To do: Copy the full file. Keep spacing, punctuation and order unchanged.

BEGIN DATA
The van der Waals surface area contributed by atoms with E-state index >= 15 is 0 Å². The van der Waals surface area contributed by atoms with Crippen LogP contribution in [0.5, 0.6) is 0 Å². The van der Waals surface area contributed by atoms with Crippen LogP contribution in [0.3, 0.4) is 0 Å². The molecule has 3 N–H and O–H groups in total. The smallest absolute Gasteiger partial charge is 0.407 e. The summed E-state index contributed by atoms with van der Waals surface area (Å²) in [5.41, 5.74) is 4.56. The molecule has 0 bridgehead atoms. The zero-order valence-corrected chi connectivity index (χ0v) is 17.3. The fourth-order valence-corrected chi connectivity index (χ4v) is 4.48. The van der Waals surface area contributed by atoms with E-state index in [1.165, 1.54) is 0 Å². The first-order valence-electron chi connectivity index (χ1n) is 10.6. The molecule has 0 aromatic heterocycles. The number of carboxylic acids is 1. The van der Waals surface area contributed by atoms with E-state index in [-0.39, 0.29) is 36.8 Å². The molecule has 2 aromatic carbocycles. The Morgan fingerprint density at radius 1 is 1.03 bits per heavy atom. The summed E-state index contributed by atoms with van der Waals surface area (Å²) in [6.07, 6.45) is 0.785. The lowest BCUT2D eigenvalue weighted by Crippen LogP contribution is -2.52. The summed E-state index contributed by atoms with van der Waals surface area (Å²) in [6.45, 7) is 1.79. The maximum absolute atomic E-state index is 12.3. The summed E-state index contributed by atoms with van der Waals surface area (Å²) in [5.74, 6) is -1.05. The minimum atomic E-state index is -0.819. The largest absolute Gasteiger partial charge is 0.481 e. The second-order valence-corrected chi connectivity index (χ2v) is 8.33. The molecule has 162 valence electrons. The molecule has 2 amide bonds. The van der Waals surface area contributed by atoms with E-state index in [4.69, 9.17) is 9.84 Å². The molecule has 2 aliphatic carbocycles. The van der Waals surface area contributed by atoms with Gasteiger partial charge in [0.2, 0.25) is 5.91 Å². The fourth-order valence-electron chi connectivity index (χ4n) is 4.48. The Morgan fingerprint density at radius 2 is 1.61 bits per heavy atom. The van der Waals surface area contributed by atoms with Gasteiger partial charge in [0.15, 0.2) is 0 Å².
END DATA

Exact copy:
The van der Waals surface area contributed by atoms with E-state index >= 15 is 0 Å². The van der Waals surface area contributed by atoms with Crippen LogP contribution in [0.5, 0.6) is 0 Å². The van der Waals surface area contributed by atoms with Crippen LogP contribution in [0.3, 0.4) is 0 Å². The molecule has 3 N–H and O–H groups in total. The smallest absolute Gasteiger partial charge is 0.407 e. The summed E-state index contributed by atoms with van der Waals surface area (Å²) in [5.41, 5.74) is 4.56. The molecule has 0 bridgehead atoms. The zero-order valence-corrected chi connectivity index (χ0v) is 17.3. The fourth-order valence-corrected chi connectivity index (χ4v) is 4.48. The van der Waals surface area contributed by atoms with E-state index in [1.165, 1.54) is 0 Å². The first-order valence-electron chi connectivity index (χ1n) is 10.6. The molecule has 0 aromatic heterocycles. The number of carboxylic acids is 1. The van der Waals surface area contributed by atoms with E-state index in [-0.39, 0.29) is 36.8 Å². The molecule has 2 aromatic carbocycles. The Morgan fingerprint density at radius 1 is 1.03 bits per heavy atom. The summed E-state index contributed by atoms with van der Waals surface area (Å²) in [6.07, 6.45) is 0.785. The lowest BCUT2D eigenvalue weighted by Crippen LogP contribution is -2.52. The summed E-state index contributed by atoms with van der Waals surface area (Å²) in [6.45, 7) is 1.79. The maximum absolute atomic E-state index is 12.3. The summed E-state index contributed by atoms with van der Waals surface area (Å²) in [5.74, 6) is -1.05. The minimum atomic E-state index is -0.819. The largest absolute Gasteiger partial charge is 0.481 e. The second-order valence-corrected chi connectivity index (χ2v) is 8.33. The molecule has 162 valence electrons. The molecule has 2 amide bonds. The van der Waals surface area contributed by atoms with E-state index in [4.69, 9.17) is 9.84 Å². The molecule has 2 aliphatic carbocycles. The van der Waals surface area contributed by atoms with Gasteiger partial charge in [0.2, 0.25) is 5.91 Å². The fourth-order valence-electron chi connectivity index (χ4n) is 4.48. The Morgan fingerprint density at radius 2 is 1.61 bits per heavy atom. The van der Waals surface area contributed by atoms with Gasteiger partial charge in [0.15, 0.2) is 0 Å².